In 1995 Prime Minister Narasimha Rao decided to accept simulation over testing. Lurching as he was toward an early signing of the Comprehensive Test Ban Treaty, this decision stirred up a hornet’s nest at BARC and prompted its director, A.N. Prasad, to arrange for a “unanimous note” from the highest decision-making authority, the Trombay Council, to be sent to his senior Chidambaram, challenging his view on technical grounds and demanding new tests.

Prasad then went on to brief Arundhati Ghose, who represented India at negotiations on the CTBT at the Conference on Disarmament in Geneva in 1995, and requested her to convey BARC’s vehement view in support of more tests. These protests by an institution against the fixed idea of a single individual provided the backdrop for Prime Minister Deve Gowda’s refusal to endorse the CTBT in1996. Soon afterward, the Congress Party withdrew its support from him.

Interestingly, following the second nuclear tests in 1998, when Prasad said that the “regional and international situation is not static and weapons considered adequate today may require to have their yield and other characteristics changed to suit new threats and this would require more tests,” Chidambaram responded by maintaining that no testing would be needed for about 10 years, after which Indian weapons would require an upgrade, thus requiring a renewal of testing to validate improved designs and keep up with other nations.

This likely need to upgrade played an important role in the U.S. decision to keep the testing option open, and cannot be overlooked in this debate. Unfortunately, at the time, Prime Minister A. B. Vajpayee made the premature commitment not to test.

On the basis of Iyengar’s arguments that the test was a failure, army chief General Ved Malik conveyed his misgivings to National Security Advisor Brijesh Mishra, who said that the government had “no choice” but to believe Chidambaram. A similar “no test” stand is being taken by the current Manmohan Singh government.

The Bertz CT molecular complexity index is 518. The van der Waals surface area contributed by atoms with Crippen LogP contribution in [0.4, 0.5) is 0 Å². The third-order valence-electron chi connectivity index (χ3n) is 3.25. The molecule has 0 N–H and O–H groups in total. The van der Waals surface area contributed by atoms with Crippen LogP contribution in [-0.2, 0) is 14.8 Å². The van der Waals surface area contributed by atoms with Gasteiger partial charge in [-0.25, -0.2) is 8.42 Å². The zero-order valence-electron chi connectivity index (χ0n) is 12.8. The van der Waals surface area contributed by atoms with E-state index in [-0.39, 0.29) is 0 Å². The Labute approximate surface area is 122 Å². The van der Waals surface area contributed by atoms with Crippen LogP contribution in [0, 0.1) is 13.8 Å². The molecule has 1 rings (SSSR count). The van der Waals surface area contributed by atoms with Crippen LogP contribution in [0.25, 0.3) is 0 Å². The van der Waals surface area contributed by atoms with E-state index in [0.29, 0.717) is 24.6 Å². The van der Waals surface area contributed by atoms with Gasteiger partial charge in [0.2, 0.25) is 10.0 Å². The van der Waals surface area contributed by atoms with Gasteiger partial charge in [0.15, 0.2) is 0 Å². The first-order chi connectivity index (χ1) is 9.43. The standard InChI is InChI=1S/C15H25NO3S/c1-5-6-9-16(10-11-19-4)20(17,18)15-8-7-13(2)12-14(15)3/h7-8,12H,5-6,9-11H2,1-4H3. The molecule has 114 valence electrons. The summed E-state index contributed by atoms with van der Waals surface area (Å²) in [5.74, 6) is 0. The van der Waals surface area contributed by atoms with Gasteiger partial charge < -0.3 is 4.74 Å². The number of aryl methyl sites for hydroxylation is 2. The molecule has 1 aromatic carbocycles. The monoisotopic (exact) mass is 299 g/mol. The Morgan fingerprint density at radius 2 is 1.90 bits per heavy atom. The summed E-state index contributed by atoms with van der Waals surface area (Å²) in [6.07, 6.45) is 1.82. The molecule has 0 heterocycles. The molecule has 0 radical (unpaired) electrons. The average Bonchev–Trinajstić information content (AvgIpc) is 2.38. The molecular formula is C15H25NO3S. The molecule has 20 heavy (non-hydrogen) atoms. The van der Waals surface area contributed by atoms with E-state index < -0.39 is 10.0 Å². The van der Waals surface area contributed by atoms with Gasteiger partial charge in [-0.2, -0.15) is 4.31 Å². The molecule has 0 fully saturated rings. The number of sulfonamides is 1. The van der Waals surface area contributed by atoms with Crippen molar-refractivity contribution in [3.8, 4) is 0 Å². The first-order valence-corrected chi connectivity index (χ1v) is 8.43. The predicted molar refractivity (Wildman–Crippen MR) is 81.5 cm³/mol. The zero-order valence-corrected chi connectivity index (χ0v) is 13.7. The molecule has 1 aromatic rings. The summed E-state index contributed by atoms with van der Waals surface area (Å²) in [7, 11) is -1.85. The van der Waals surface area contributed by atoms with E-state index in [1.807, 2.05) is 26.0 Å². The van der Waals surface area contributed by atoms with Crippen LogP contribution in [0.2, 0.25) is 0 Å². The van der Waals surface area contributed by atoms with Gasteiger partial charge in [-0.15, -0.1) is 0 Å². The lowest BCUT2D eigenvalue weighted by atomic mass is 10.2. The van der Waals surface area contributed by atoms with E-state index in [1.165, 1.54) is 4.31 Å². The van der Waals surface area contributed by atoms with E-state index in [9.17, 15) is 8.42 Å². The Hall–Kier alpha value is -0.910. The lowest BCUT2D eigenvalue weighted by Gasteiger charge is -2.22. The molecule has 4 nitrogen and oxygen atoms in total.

Quite apart from validating and upgrading existing weaponry, which would require explosive testing, India's scientists want new tests. However, the response of "no tester" Chidambaram is that India can create weapons up to 200 kilotons, and therefore no further tests are needed.
The fear voiced over a decade ago by A.N. Prasad was that a ban on testing would mean that the design of India's nuclear weapons would remain at the most basic level. A closer look at Chidambaram’s magic figure of 200 kilotons is instructive.

U.S. nuclear physicist Richard Garvin, commenting on the 1998 tests, said that a 40-kiloton fission bomb could be scaled up to 200 kilotons without further explosive testing. He said the very fact of a failed test was the reason for a test ban. In fact, it is also the reason why more tests are required.

Chidambaram’s dogged insistence on simulation rather than testing indicates that he is advocating an arsenal of only fission weapons for India and is ruling out any future opportunity of upgrading to thermonuclear weapons. In the current scenario, this would mean that in the face of hostile megaton capabilities in its neighborhood, India's nuclear capabilities would remain frozen at the sub-200-kiloton level.

"It cannot be stressed sufficiently that testing is also required for validating existing arsenals. This is precisely one of the questions the U.S. is battling with,” one senior scientist said.
In an uncertain neighborhood, can India maintain its nuclear arsenal as a “minimum deterrent” rather than a “credible minimum deterrent"? When even missile capacities have been informally frozen, India's scientific establishment is asking a single question: What if Manmohan Singh's implicit assumption of permanent nuclear peace breaks down, and a nuclear power threatens India? At that stage, would a low-yield bomb be enough to deter a potential aggressor? This is a question only the future can answer.

-(Professor M.D. Nalapat is vice-chair of the Manipal Advanced Research Group, UNESCO Peace Chair, and professor of geopolitics at Manipal University. ©Copyright M.D. Nalapat.)